Lindsay, A. 2020, Energy Balance & Childhood Obesity, Extension | University of Nevada, Reno
The bridge between healthy nutrition and physical activity is Energy Balance.

Energy Balance

Cartoon juggling balls

Energy balance, a major factor in maintaining healthy weight, is the amount of energy we take in through eating food and drinking beverages compared with the amount of energy we use by being physically active.  What we eat and drink is called ENERGY IN. What we use up through daily living and physical activity is called ENERGY OUT.  We use a certain amount of energy just breathing air, digesting food and performing daily living activities. We use even more energy when we perform physical activities such as walking to the bus stop, running on the park grass or riding a bike.  Eating the proper amount and the right types of food helps children maintain a healthy weight and keeps their energy balance at an ideal level. In other words, ENERGY IN is nicely balanced with an active lifestyle or ENERGY OUT to support natural growth and daily activity without promoting excess weight gain.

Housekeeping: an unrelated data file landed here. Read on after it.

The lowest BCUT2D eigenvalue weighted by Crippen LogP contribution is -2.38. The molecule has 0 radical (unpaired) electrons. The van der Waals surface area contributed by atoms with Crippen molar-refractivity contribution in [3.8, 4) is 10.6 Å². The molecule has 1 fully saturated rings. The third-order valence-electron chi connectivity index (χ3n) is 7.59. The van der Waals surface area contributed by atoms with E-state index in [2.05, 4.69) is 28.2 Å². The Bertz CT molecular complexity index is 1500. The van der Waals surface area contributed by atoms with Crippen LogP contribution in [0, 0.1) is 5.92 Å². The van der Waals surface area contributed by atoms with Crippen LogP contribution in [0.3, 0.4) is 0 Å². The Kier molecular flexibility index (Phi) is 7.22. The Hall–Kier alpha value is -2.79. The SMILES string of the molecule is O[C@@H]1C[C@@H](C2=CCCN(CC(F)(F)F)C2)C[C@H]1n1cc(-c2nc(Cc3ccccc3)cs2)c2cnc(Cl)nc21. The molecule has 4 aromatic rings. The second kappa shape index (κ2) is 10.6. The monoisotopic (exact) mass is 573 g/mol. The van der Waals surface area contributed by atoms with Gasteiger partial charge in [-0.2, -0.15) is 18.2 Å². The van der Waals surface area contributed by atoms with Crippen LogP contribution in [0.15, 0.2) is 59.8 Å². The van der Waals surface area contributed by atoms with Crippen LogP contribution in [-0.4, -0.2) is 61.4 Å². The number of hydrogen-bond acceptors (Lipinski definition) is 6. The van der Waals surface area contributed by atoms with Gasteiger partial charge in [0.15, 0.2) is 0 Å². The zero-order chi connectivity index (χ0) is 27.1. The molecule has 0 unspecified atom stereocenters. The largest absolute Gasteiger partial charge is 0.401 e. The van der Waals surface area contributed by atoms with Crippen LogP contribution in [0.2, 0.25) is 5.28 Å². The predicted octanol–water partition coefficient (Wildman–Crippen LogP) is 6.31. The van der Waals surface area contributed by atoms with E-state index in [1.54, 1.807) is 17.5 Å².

Teaching young children to count calories is not a best practice for teaching energy balance. It is not only confusing, but it can contribute to unhealthy weight and eating behaviors as they approach adolescents. Avoid conversations centered on weight. Instead, through messaging, games and fun activities, teach children the importance of both eating a balanced diet with foods they like and being physically active doing things they enjoy.

Childhood Obesity

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The Healthy Kids Resource Center provides evidence-based research, resources, curricula, activities and materials that focus on obesity prevention for teachers and parents of young children. Our state has set goals to promote and increase awareness of healthy nutrition and physical activity in early childhood. Obesity prevention starts with knowledge but must lead to action of practicing daily healthy habits.

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